And finally for dessert we had Rum-soaked Almond Cornmeal Cake with White Peach Sorbet and Rum Custard. This was really nice as each element of the dessert had a completely different yet entirely cream texture.

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Entrees aside, we really enjoyed our meal at the Inn At Langley. Chef Costello is obviously super talented. And in some ways he has found a pretty unique voice in terms of his cooking. In a time when even the most cutting edge restaurants can often seem to be derivative and repetitive, Costello doesn't hesitate to make his food and say something about his surroundings. I have a feeling that the areas that weren't quite as enjoyable go against his grain. I can't get inside his head, but I think chefs often serve these entrees because they're expected by the typical restaurant diner. I bet if Costello really let loose, the entrees would disappear and the meal would be elevated that much further. If that were to happen I bet we'd make the long trek out to Whidbey Island more than once a year.











Tastingmenu is focused on superlative restaurant experiences from two perspectives: behind the plate and behind the stove. Tastingmenu is written by Hillel (professional eater) and Dana (up-and-coming professional chef) in Seattle, Washington.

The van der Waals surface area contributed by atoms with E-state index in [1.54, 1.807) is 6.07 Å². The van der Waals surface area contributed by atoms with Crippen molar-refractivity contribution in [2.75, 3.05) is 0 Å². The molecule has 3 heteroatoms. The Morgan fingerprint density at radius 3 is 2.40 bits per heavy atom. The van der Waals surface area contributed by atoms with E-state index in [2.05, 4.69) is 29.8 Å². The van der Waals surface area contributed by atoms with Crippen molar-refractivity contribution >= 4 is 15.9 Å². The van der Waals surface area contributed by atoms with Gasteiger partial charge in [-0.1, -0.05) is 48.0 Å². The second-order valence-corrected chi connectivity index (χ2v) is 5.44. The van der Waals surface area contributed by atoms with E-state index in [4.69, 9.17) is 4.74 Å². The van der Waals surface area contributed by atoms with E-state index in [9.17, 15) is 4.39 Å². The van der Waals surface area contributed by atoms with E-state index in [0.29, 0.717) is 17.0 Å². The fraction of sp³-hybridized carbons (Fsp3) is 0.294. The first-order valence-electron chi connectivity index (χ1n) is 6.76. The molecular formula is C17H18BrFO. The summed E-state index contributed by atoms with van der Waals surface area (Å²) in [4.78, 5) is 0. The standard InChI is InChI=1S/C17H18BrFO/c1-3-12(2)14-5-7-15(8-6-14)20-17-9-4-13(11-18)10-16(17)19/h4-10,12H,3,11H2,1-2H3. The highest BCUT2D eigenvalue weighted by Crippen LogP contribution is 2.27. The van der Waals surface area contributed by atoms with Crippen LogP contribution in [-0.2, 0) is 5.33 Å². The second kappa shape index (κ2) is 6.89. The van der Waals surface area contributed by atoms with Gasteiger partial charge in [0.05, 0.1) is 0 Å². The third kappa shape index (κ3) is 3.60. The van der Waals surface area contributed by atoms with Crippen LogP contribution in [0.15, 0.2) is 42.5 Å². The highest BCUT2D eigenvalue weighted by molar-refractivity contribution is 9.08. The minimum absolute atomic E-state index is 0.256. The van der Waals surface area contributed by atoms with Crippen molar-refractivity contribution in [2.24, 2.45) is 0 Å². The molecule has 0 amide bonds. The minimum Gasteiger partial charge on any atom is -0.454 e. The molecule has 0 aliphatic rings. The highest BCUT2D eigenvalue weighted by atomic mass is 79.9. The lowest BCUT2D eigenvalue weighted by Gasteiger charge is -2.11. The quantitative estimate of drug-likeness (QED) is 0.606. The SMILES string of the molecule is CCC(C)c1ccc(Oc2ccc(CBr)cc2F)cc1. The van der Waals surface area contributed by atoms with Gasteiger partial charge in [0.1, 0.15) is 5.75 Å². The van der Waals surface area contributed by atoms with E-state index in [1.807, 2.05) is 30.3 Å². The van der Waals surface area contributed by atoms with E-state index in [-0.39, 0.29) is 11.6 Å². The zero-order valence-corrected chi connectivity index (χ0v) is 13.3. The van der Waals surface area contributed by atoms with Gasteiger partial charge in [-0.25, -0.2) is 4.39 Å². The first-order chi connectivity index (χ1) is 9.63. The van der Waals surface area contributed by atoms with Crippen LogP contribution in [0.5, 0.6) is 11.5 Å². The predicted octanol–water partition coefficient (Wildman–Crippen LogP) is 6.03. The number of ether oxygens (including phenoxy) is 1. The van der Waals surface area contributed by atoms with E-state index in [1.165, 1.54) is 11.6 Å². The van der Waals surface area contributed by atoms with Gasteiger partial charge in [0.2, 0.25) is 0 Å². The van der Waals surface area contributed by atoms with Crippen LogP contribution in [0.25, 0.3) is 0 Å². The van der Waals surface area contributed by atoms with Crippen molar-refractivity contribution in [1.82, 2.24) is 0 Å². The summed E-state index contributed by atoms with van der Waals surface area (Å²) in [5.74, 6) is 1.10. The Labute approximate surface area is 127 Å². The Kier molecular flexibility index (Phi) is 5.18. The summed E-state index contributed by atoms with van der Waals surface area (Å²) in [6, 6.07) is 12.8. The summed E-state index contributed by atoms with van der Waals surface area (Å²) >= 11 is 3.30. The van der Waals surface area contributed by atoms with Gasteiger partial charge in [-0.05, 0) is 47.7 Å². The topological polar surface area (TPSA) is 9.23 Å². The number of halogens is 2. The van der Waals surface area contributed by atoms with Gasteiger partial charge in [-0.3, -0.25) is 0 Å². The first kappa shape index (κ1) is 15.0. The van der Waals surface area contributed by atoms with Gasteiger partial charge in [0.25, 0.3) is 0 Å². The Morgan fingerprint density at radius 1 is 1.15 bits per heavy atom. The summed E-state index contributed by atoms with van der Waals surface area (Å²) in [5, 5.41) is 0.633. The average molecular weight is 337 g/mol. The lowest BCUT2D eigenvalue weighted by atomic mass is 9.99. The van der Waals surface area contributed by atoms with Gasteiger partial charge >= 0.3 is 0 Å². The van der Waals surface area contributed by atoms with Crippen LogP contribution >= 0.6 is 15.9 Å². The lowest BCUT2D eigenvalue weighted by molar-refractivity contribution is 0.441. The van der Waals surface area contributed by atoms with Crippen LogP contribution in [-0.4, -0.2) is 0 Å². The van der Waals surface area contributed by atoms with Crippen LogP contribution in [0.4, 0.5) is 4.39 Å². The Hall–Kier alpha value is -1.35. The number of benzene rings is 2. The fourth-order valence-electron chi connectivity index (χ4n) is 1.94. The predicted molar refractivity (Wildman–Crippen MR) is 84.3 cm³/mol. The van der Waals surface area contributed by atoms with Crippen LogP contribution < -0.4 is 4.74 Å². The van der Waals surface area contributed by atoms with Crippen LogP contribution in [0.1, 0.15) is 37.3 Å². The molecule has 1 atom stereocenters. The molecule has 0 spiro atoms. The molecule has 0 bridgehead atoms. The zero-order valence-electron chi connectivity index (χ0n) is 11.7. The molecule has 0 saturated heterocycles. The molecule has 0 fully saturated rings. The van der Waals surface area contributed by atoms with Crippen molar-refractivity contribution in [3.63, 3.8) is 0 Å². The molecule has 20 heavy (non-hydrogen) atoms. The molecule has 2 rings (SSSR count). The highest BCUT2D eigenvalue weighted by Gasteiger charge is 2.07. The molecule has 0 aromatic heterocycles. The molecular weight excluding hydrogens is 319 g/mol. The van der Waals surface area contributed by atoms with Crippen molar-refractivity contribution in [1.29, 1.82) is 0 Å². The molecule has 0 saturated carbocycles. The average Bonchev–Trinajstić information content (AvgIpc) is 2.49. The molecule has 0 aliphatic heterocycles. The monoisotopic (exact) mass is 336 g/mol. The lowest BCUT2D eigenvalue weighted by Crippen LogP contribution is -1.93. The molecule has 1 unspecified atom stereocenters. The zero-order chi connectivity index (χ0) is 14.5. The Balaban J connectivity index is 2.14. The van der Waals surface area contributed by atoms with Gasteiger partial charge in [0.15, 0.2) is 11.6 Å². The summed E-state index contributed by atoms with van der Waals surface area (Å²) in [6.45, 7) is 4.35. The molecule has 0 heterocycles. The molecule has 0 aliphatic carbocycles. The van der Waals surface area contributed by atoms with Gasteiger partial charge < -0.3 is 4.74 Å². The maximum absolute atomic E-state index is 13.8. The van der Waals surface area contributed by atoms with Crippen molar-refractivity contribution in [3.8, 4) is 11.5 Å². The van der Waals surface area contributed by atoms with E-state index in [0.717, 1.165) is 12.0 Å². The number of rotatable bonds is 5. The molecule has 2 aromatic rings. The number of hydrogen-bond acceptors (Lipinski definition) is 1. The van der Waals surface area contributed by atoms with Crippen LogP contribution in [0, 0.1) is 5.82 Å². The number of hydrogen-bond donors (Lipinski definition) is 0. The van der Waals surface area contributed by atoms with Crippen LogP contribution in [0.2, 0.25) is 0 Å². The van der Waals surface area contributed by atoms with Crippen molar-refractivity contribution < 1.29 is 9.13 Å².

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  Garlic has long been credited with providing and prolonging physical strength and was fed to Egyptian slaves building the giant pyramids. Throughout the centuries, its medicinal claims have included cures for toothaches, consumption, open wounds and evil demons. A member of the lily family, garlic is a cousin to leeks, chives, onions and shallots. The edible bulb or "head" grows beneath the ground. This bulb is made up of sections called cloves, each encased in its own parchmentlike membrane. Today's major garlic suppliers include the United States (mainly California, Texas and Louisiana), France, Spain, Italy and Mexico. There are three major types of garlic available in the United States: the white-skinned, strongly flavored American garlic; the Mexican and Italian garlic, both of which have mauve-colored skins and a somewhat milder flavor; and the Paul Bunyanesque, white-skinned elephant garlic (which is not a true garlic, but a relative of the leek), the most mildly flavored of the three. Depending on the variety, cloves of American, Mexican and Italian garlic can range from 1/2 to 1 1/2 inches in length. Elephant garlic (grown mainly in California) has bulbs the size of a small grapefruit, with huge cloves averaging 1 ounce each. It can be purchased through mail order and in some gourmet markets. Green garlic, available occasionally in specialty produce markets, is young garlic before it begins to form cloves. It resembles a baby leek, with a long green top and white bulb, sometimes tinged with pink. The flavor of a baby plant is much softer than that of mature garlic. Fresh garlic is available year-round. Purchase firm, plump bulbs with dry skins. Avoid heads with soft or shriveled cloves, and those stored in the refrigerated section of the produce department. Store fresh garlic in an open container (away from other foods) in a cool, dark place. Properly stored, unbroken bulbs can be kept up to 8 weeks, though they will begin to dry out toward the end of that time. Once broken from the bulb, individual cloves will keep from 3 to 10 days. Garlic is usually peeled before use in recipes. Among the exceptions are roasted garlic bulbs and the famous dish, "chicken with 40 cloves of garlic," in which unpeeled garlic cloves are baked with chicken in a broth until they become sweet and butter-soft. Crushing, chopping, pressing or pureeing garlic releases more of its essential oils and provides a sharper, more assertive flavor than slicing or leaving it whole. Garlic is readily available in forms other than fresh. Dehydrated garlic flakes (sometimes referred to as instant garlic) are slices or bits of garlic that must be reconstituted before using (unless added to a liquid-based dish, such as soup or stew). When dehydrated garlic flakes are ground, the result is garlic powder. Garlic salt is garlic powder blended with salt and a moisture-absorbing agent. Garlic extract and garlic juice are derived from pressed garlic cloves. Though all of these products are convenient, they're a poor flavor substitute for the less expensive, readily available and easy-to-store fresh garlic. One unfortunate side effect of garlic is that, because its essential oils permeate the lung tissue, it remains with the body long after it's been consumed, affecting breath and even skin odor. Chewing chlorophyll tablets or fresh parsley is helpful but, unfortunately, modern-day science has yet to find the perfect antidote for residual garlic odor.